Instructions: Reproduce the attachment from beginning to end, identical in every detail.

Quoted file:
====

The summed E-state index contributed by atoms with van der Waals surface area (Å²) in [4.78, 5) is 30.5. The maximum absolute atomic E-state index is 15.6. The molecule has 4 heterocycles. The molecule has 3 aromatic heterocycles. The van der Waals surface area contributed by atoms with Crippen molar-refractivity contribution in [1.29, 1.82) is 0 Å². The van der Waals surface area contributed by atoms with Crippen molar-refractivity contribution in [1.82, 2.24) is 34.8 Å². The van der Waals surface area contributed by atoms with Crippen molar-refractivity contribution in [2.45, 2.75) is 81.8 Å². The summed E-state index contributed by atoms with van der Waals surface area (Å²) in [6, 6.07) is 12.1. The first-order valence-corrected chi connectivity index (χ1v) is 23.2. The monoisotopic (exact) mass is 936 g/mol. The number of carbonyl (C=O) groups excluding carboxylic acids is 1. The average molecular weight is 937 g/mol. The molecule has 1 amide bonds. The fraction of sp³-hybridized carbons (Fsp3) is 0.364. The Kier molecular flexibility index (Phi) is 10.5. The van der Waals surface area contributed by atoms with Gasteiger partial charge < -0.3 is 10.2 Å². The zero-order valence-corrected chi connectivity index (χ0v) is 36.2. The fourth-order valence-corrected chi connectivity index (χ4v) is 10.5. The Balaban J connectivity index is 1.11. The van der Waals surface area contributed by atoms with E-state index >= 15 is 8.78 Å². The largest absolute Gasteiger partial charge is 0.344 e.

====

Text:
The summed E-state index contributed by atoms with van der Waals surface area (Å²) in [4.78, 5) is 30.5. The maximum absolute atomic E-state index is 15.6. The molecule has 4 heterocycles. The molecule has 3 aromatic heterocycles. The van der Waals surface area contributed by atoms with Crippen molar-refractivity contribution in [1.29, 1.82) is 0 Å². The van der Waals surface area contributed by atoms with Crippen molar-refractivity contribution in [1.82, 2.24) is 34.8 Å². The van der Waals surface area contributed by atoms with Crippen molar-refractivity contribution in [2.45, 2.75) is 81.8 Å². The summed E-state index contributed by atoms with van der Waals surface area (Å²) in [6, 6.07) is 12.1. The first-order valence-corrected chi connectivity index (χ1v) is 23.2. The monoisotopic (exact) mass is 936 g/mol. The number of carbonyl (C=O) groups excluding carboxylic acids is 1. The average molecular weight is 937 g/mol. The molecule has 1 amide bonds. The fraction of sp³-hybridized carbons (Fsp3) is 0.364. The Kier molecular flexibility index (Phi) is 10.5. The van der Waals surface area contributed by atoms with Gasteiger partial charge < -0.3 is 10.2 Å². The zero-order valence-corrected chi connectivity index (χ0v) is 36.2. The fourth-order valence-corrected chi connectivity index (χ4v) is 10.5. The Balaban J connectivity index is 1.11. The van der Waals surface area contributed by atoms with E-state index >= 15 is 8.78 Å². The largest absolute Gasteiger partial charge is 0.344 e.